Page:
The feds want to make sure that crypto owners pay their fair share of taxes. One recent study estimated the feds are missing out on 50 billion dollars a year in tax money by not corralling crypto holders.
You may have noticed something new from the IRS on your recent tax returns, most recently right at the top of Form 1040:
“At any time during 2021, did you receive, sell, exchange, or otherwise dispose of any financial interest in any virtual currency?” (There was a slightly different question on the previous year’s 1040.)
Simple question and you had a simple choice of answers: Yes or no.
Despite nagging taxpayer confusion (which expanded instructions may or may not alleviate), the IRS has plowed ahead with a new version of the question for the upcoming 1040:
“At any time during 2022, did you: (a) receive (as a reward, award, or payment for property or services); or (b) sell, exchange, gift, or otherwise dispose of a digital asset (or a financial interest in a digital asset)?”
(This expanded question is intended to eyeball digital assets besides cryptocurrency, such as non-fungible tokens, aka NFTs.)
Lots of potential fraud and no clear directions yet — never a good combination … By the way, don’t even think of fudging this answer on your tax return.
So what do you do?
The IRS treats cryptocurrency (at least for the moment) as “property” for tax purposes, not unlike a share of stock. When you sell virtual currency, you recognize capital gain or loss on the sale. The familiar rule of holding the asset for a year or less or a year or more marks short- and long-term capital gains.
Among other points:
I got paid in crypto. That’s taxable income. For the self-employed, the fair market value of virtual currency received, measured in U.S. dollars as of the date of receipt, is self-employment income and you owe self-employment tax on it.
I paid someone in crypto. If you pay for a service using virtual currency that you hold as a capital asset, then you have exchanged a capital asset for that service and will have a capital gain or loss.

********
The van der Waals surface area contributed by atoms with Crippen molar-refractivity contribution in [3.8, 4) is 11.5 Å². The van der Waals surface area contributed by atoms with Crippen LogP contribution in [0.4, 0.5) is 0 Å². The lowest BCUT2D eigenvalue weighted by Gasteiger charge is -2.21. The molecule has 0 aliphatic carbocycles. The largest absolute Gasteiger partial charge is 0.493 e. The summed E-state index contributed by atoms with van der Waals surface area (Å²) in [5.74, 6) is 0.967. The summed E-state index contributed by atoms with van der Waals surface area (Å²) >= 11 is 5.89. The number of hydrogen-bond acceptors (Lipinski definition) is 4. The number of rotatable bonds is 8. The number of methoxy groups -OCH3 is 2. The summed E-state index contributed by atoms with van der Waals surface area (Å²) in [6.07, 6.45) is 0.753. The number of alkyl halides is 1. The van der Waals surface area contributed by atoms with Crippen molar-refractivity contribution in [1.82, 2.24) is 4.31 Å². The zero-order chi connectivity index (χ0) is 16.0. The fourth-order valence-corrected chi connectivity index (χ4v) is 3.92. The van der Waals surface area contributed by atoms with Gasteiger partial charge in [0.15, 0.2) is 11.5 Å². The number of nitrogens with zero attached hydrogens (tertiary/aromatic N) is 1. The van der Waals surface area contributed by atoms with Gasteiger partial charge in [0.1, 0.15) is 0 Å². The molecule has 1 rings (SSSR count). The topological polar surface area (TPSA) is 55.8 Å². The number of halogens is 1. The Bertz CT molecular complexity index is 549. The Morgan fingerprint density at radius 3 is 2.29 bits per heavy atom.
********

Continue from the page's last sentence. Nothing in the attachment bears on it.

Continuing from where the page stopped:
I swapped the virtual currency I had as a capital asset for other property, including for goods or for another virtual currency. You’ve got a capital gain or loss.
Somebody gave me crypto. You don’t recognize the income until you sell, exchange, or “otherwise dispose” of that virtual currency.
Now we come to the age-old question many taxpayers ask sooner or later:
How are they ever going to know?
And isn’t crypto huge, worldwide, and anonymous? Not as much as it used to be. Just recently, the IRS notched a federal court’s greenlight to see trader and investor info from a crypto dealer — a dealer with tens of thousands of crypto holders and users.
Here’s another age-old question many taxpayers ask: How do I defend myself?
Keep all records documenting receipts, sales, exchanges, or other dispositions of virtual currency and the fair market value of the currency. And accept that there might be new sheriffs in town in crypto’s Wild West.
With the cryptocurrency crackdowns (and fallouts), making sure you stay on the right side of things with the IRS is going to take a little more concentrated effort…
You’ve either got to understand the tax code regulations on this or get on your team who does (ahem).
And we’re here to help you handle all tax questions — new-fangled or otherwise